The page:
Convention success

The Cannon Falls FFA chapter left the 96th National FFA Convention with many awards and agricultural experiences.
The National FFA officer team called a general session to order by tapping the larger-than-life gavel.
The National FFA officer team called a general session to order by tapping the larger-than-life gavel.
Grace Miller
Before a general session, several Cannon Falls chapter members seized seats on the floor amongst the most important people in the organization. (Grace Miller)
A Gargantuan 96th National FFA Convention and Expo

When Cannon Falls FFA members boarded a coach bus at 5:30 a.m. on October 31, 2023, they knew were headed for the single greatest annual event in agricultural America: the FFA National Convention and Expo. But, they didn’t know the week would be full of learning experiences, award success, and fun times.

Formerly known as “Future Farmers of America,” the National FFA Organization’s name was changed in 1988 to accommodate the growing diversity of the agricultural industry. FFA encompasses personal growth, career success, and leadership opportunities through awards and competition. Every year, the National FFA Organization hosts their convention and expo to recognize the talents of its members and address problems pertinent to the future of agriculture.

The 96th Annual National FFA Convention and Expo was held in Indianapolis, Indiana, and ranged from Nov. 1-4. At the convention, a record 72,954 FFA members, advisors, and guests, from all 50 states plus the additions of Puerto Rico and the Virgin Islands, gathered in Indianapolis for the event.

The Cannon Falls FFA chapter joined the festivities with multiple motives. The Cannon Falls Agronomy team was the champion of the Minnesota contest, so they aimed for success in the Agronomy contest on Nov. 1. Four former Cannon Falls students received the highest award offered in FFA: the American Degree. And the rest of the attendees built their leadership skills, networked with members of other states, and learned additional agricultural issues.

Country star Lainey Wilson performed a sold out concert at the National FFA Convention. (Grace Miller)
FFA Fundamentals

The landscape of Indianapolis completely flips during the week of the National FFA Convention. Aside from bustling city life, the streets are packed with school buses and vans. Sidewalks are filled to the brim with thousands of high school students, all adorned in the same outfit with a distinctive corduroy jacket.

Downtown Indianapolis sees the brunt of the newcomers. The Indianapolis Convention Center and Lucas Oil Stadium house the future agriculturalists, and hold all general sessions, workshops, and the Expo within their spaces.

In addition to standard FFA activities, recreational events such as the Culver’s sponsored Dillon Carmichael and Lainey Wilson concert occur during evenings, with every seat in the Gainbridge Fieldhouse sold out by convention attendees before tickets opened to the general public.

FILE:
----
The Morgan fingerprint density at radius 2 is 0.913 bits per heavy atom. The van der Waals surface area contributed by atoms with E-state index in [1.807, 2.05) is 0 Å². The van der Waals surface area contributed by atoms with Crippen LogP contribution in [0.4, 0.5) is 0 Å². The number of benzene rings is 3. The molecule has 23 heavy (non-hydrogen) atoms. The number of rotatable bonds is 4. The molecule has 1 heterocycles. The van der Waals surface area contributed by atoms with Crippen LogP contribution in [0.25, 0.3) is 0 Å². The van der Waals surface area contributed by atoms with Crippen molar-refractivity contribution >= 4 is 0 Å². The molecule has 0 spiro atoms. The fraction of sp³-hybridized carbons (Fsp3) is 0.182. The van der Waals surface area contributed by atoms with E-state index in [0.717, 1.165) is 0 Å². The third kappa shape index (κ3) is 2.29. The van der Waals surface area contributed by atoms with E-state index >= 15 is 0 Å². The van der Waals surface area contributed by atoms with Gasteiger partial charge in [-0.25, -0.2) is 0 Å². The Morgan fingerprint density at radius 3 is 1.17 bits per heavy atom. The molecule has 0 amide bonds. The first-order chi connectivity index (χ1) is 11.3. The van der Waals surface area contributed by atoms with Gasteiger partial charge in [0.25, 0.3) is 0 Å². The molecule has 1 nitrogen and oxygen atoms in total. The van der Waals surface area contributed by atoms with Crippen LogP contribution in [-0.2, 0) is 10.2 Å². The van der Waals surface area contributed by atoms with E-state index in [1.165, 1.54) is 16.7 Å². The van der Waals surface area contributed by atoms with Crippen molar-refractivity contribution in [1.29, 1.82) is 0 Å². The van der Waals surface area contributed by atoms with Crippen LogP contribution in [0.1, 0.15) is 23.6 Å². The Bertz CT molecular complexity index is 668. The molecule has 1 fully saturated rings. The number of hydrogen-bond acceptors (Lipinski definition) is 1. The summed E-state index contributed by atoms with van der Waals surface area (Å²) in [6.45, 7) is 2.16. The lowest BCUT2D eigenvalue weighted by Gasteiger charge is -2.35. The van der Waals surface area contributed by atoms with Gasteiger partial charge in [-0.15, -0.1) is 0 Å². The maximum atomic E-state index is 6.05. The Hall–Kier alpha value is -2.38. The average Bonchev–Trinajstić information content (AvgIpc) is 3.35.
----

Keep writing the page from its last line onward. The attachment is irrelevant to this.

FFA members flock en masse from host location to host location, trying to absorb every ounce of experience the convention has to offer.

The main component of the convention is spearheaded by the National FFA officer team of six and happens at Lucas Oil Stadium — the only place large enough to hold the horde of FFA members. General sessions consist of guest speakers, awards, honorary degree ceremonies, and general merriment as National FFA recognizes the hard work of its members throughout the year.

The other foundational aspect of the convention is the Expo in the Indianapolis Convention Center. The Expo is composed of shopping stalls, agriscience fair presentations, college and job booths, and informative displays. Students can mill around the Expo for hours without seeing or doing every activity. Additionally, the convention center’s conference rooms hold breakout workshops intended to grow leadership and interpersonal development skills in the FFA members.

To say the convention is busy is an understatement. Cannon Falls FFA members found themselves wowed by the scale of the Expo, as expressed by sophomore Hilari Palodichuk: “It was kind of overwhelming at first but I had my list of things I had to do, so it made it less overwhelming.” The Cannon Falls FFA advisor Duane Pliscott provided his students with an extensive to-do list to push them out of their comfort zones and into confident interactions with people of all backgrounds and fields of study.

Ozark Fisheries gave the Cannon Falls students a close-up look at their ornamental fish. (Grace Miller)
Constituents of Agriculture

Aside from the National Convention as a whole, the Cannon Falls FFA attendees seized the opportunity to introduce themselves to more diverse agricultural activities. Duane Pliscott designed a unique array of tours and agricultural experiences for his students to learn more about different agricultural fields and industries.

The group visited ABS Global and Ozark Fisheries.

ABS Global in DeForest, Wisconsin is a company dealing with artificial insemination by collecting bull semen. After collection, the scientists test the samples for quality and reproductive traits before freezing and shipping the samples to farmers across the country. The Cannon Falls chapter toured their facilities and learned about their practices and the science behind their methods.